Native Plants: Tangible Attributes

By Thomas Christopher

 

Donna Wiley, the Formal Garden Horticulturist at Mt. Cuba Center, has an answer for the many gardeners who believe that native plants are suited only to naturalistic plantings, that they are too wild and lanky for use in more traditional garden designs.  Donna has put in thirty years at Mt. Cuba, a botanical garden in Hockessin, Delaware that’s devoted to the conservation and popularization of native plants.  Aside from a lilac allée that dates back to Mt. Cuba’s days as a private estate, virtually all the plants in Donna’s carefully disposed borders and beds are natives. They are, she points out, better for pollinators and more hospitable to wildlife in general than conventional garden plants.  And the natives are, in Donna’s handiwork, undeniably beautiful. Still, she recognizes that switching to natives may be intimidating to the owners of more conventional landscapes. That’s why she suggests experimenting first with container plantings.

Well-constructed container plantings dress up any garden, formal or informal.  They provide spots of color and interest that can serve as focal points or rhythmic punctuation for a garden display. By putting plants on a pedestal, they also highlight their particular beauties. There are, however, some special aspects to using native plants effectively in containers.  But learning how to negotiate these peculiarities is well worth the effort. For they present an education in microcosm about the issues of using natives in any formal garden setting.

One aspect of displaying natives in containers that Donna emphasizes is that the bulk of the native species with which you will be working are perennials. This is distinct contrast to traditional container displays which typically emphasize annual flowers. The annuals, of course, bloom for a protracted season, in some cases virtually all summer.  Perennials, on the other hand, have a shorter season of bloom, lasting only a few weeks.  This means that when working with natives, you must rely more on the colors and textures of the foliage to provide the containers with visual interest. Because natives tend to be more closely adapted to their habitats than their traditional garden counterparts, it is more important to match the species to the situation in which the container will find itself.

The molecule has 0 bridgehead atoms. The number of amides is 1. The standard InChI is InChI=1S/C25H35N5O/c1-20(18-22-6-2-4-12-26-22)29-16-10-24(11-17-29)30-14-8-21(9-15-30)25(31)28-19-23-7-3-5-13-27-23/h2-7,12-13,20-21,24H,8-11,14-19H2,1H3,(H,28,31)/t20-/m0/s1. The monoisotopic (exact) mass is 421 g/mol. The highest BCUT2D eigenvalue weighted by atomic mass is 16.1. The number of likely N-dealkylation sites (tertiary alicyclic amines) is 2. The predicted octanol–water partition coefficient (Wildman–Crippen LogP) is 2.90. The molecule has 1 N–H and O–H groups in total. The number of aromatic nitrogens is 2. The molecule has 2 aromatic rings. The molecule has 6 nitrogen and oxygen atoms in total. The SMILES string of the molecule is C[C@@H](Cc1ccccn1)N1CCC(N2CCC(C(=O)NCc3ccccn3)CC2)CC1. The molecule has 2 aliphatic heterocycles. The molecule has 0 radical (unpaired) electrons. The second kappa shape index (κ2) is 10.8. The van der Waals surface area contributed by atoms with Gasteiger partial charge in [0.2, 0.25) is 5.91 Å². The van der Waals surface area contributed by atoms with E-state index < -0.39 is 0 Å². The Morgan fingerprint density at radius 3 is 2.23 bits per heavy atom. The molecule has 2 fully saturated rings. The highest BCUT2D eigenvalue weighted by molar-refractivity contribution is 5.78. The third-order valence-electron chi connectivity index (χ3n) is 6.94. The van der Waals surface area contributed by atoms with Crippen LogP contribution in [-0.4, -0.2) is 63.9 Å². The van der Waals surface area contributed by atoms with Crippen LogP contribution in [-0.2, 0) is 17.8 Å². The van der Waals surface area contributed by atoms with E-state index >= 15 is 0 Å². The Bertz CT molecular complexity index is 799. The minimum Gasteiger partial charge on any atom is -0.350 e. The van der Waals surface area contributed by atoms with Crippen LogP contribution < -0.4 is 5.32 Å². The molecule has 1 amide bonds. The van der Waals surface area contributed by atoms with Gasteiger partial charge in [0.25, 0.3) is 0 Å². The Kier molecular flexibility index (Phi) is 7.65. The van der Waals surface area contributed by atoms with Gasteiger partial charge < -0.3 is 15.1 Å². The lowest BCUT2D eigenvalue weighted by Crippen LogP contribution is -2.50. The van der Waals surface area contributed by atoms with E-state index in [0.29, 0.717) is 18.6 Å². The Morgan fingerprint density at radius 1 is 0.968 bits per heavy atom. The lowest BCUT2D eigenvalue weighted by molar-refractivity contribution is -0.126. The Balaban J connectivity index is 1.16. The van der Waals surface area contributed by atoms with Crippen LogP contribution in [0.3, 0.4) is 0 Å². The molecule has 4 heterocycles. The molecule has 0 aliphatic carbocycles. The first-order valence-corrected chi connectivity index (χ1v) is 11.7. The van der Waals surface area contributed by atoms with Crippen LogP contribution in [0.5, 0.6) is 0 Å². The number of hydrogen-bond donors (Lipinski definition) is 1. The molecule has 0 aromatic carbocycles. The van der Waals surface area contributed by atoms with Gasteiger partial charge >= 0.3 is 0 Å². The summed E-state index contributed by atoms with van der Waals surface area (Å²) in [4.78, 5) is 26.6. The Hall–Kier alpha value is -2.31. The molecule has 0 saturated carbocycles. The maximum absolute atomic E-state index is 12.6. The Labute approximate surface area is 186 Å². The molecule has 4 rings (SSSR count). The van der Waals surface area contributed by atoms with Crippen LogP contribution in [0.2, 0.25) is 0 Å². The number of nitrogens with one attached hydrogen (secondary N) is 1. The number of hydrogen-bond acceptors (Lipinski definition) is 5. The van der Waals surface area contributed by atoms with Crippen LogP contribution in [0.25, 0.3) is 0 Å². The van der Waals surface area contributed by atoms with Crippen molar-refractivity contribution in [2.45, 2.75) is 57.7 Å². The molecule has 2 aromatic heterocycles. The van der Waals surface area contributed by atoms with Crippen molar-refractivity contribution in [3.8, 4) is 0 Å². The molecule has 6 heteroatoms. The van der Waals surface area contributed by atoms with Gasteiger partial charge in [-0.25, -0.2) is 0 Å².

To counteract the tendency of the native species to be lanky and undisciplined in form, Donna recommends working with compact cultivars, clones of the wild plants that have been selected and propagated for their denser, more controlled growth. The use of these so-called “nativars” is somewhat controversial in native plants circles, with purists insisting that they are less beneficial to pollinators than their wilder relatives.  They do fit in a container better, however, and Donna’s unscientific observation has been that they still seem attractive to bees, butterflies and others. If, however, you do insist on working with wild-type natives, Donna advises scaling up the containers to accommodate their more expansive growth.

Donna also recommended starting with good sized plants, such those sold in 1-gallon nursery pots. Because most of the herbaceous natives you will be using are perennials, they don’t bulk up as fast as the garden annuals used in conventional container plantings. If you start with small plugs of the native perennials, they are unlikely to achieve a satisfactory size by the end of the growing season.

Finally, because the native plants tend to be closely adapted to specific habitats, it is essential to consult their needs when selecting the plants for a particular container.  Many of the traditional garden plants have been selected and bred to tolerate a wide range of conditions, from sun to shade, and spring cool to summer heat. The natives are, as a group, less accommodating and must be matched more carefully to the setting.

These considerations apply equally when you choose to include native plants in the flower garden at large. In this sense, experimenting with native containers is a good school for an expanded use of this group of plants. Even if, though, you do not intend to graduate, you’ll find these native containers a pleasure all by themselves.

 

Thomas Christopher is the co-author of “Garden Revolution” (Timber Press, 2016) and is a volunteer at Berkshire Botanical Garden. berkshirebotanical.org

Be-a-Better-Gardener is a community service of Berkshire Botanical Garden, one of the nation’s oldest botanical gardens in Stockbridge, MA. Its mission to provide knowledge of gardening and the environment through 25 display gardens and a diverse range of classes informs and inspires thousands of students and visitors on horticultural topics every year.  Thomas Christopher is the co-author of Garden Revolution (Timber press, 2016) and is a volunteer at Berkshire Botanical Garden. berkshirebotanical.org.